Eric D. Peselow
Department of Psychiatry, NY Medical College, 32 Bassett Avenue, Brooklyn NY 11234, USA.
The utility of cognitive-behavioral therapy in the treatment of acute depression has been well established. It is frequently employed with antidepressants acutely to yield greatest efficacy. While it is frequently stated that the techniques of CBT learned during acute treatment are enduring, there is little data suggesting that this is true.
We studied 327 patients over a 13 year period in a community clinic who responded to one of four Selective Serotonin Reuptake Inhibitors (SSRI's) with a 50% reduction in Montgomery Asberg Score after 12 weeks treatment. SSRI's used were fluoxetine, citalopram, paroxetine and sertraline. The patients were all followed on the medication to which they responded until they either relapsed, dropped out, or terminated well (were well as of September 1, 2005 the endpoint of the study).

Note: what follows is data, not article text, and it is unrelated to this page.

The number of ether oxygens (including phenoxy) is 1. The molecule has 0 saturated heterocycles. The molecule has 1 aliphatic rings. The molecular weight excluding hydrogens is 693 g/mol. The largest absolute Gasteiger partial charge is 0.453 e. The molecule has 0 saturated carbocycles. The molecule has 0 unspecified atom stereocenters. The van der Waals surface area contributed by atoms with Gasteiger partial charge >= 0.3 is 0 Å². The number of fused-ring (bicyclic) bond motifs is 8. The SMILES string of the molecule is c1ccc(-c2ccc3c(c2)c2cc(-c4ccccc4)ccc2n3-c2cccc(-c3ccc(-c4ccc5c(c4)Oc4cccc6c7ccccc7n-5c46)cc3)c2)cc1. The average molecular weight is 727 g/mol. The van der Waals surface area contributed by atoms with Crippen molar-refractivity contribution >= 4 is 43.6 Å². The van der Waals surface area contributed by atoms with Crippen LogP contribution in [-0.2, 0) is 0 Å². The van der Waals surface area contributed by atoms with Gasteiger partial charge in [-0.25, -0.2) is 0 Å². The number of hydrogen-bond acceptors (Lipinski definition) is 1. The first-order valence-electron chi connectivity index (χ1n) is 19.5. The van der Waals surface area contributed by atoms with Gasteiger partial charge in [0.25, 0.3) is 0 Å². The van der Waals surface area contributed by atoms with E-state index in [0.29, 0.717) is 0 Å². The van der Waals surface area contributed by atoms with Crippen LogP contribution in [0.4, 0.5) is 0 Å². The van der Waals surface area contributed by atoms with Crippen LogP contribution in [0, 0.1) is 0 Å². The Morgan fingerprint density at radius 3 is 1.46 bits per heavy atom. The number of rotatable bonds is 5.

Overall, 110 patients acutely received CBT in addition to the SSRI and 217 did not. Following acute response 35 of the 110 patients who received CBT acutely elected to continue CBT in addition to the medication and 75 did not. Overall, the group that continued CBT remained well for 49.60 months as opposed to 34.77 months for those who did not continue CBT vs 30.78 months for those who only received drug alone. Pairwise comparisons using the Scheffe show that longterm CBT results in significantly more time of stability than either acute CBT (p=.039) or drug alone (p=.001). Acute CBT and Drug Alone did not differ significantly from each other (p=0.58).. Interestingly the 75 patients who received CBT acutely but not for maintenance did not remain well longer than the 217 patients who did not receive CBT acutely (34.77 vs 30.78 p=0.58).
In conclusion, CBT in addition to medication during acute treatment did not endure for the long-term. However maintenance CBT in addition to SSRI's was effective in preventing relapse.
Cognitive behavioral therapy (CBT), continuation therapy, selective serotonin inhibitors (SSRI).